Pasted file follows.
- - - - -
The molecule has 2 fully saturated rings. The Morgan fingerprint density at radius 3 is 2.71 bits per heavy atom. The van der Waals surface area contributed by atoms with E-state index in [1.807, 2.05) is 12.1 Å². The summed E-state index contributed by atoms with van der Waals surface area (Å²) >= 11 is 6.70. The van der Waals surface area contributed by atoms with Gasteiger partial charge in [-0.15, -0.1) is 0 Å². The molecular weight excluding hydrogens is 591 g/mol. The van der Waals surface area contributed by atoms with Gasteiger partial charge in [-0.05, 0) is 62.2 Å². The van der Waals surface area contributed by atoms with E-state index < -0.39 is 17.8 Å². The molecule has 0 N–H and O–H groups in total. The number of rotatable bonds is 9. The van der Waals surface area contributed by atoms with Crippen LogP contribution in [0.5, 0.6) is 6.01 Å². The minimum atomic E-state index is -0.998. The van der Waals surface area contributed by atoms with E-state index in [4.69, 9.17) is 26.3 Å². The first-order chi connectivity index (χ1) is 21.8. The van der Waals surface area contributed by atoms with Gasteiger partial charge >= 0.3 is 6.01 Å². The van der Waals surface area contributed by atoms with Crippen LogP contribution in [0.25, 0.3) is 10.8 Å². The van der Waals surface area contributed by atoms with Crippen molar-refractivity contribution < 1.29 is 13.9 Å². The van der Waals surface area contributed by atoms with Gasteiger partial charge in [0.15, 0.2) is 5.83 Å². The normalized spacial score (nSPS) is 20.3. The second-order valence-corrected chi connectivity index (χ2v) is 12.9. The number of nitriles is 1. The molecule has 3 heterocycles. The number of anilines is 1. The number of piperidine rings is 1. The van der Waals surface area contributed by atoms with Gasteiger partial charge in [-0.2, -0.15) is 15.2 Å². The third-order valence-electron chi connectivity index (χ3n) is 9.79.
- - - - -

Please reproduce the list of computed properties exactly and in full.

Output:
The molecule has 2 fully saturated rings. The Morgan fingerprint density at radius 3 is 2.71 bits per heavy atom. The van der Waals surface area contributed by atoms with E-state index in [1.807, 2.05) is 12.1 Å². The summed E-state index contributed by atoms with van der Waals surface area (Å²) >= 11 is 6.70. The van der Waals surface area contributed by atoms with Gasteiger partial charge in [-0.15, -0.1) is 0 Å². The molecular weight excluding hydrogens is 591 g/mol. The van der Waals surface area contributed by atoms with Gasteiger partial charge in [-0.05, 0) is 62.2 Å². The van der Waals surface area contributed by atoms with E-state index < -0.39 is 17.8 Å². The molecule has 0 N–H and O–H groups in total. The number of rotatable bonds is 9. The van der Waals surface area contributed by atoms with Crippen LogP contribution in [0.5, 0.6) is 6.01 Å². The minimum atomic E-state index is -0.998. The van der Waals surface area contributed by atoms with E-state index in [4.69, 9.17) is 26.3 Å². The first-order chi connectivity index (χ1) is 21.8. The van der Waals surface area contributed by atoms with Gasteiger partial charge >= 0.3 is 6.01 Å². The van der Waals surface area contributed by atoms with Crippen LogP contribution in [0.25, 0.3) is 10.8 Å². The van der Waals surface area contributed by atoms with Crippen molar-refractivity contribution < 1.29 is 13.9 Å². The van der Waals surface area contributed by atoms with Gasteiger partial charge in [0.15, 0.2) is 5.83 Å². The normalized spacial score (nSPS) is 20.3. The second-order valence-corrected chi connectivity index (χ2v) is 12.9. The number of nitriles is 1. The molecule has 3 heterocycles. The number of anilines is 1. The number of piperidine rings is 1. The van der Waals surface area contributed by atoms with Gasteiger partial charge in [-0.2, -0.15) is 15.2 Å². The third-order valence-electron chi connectivity index (χ3n) is 9.79.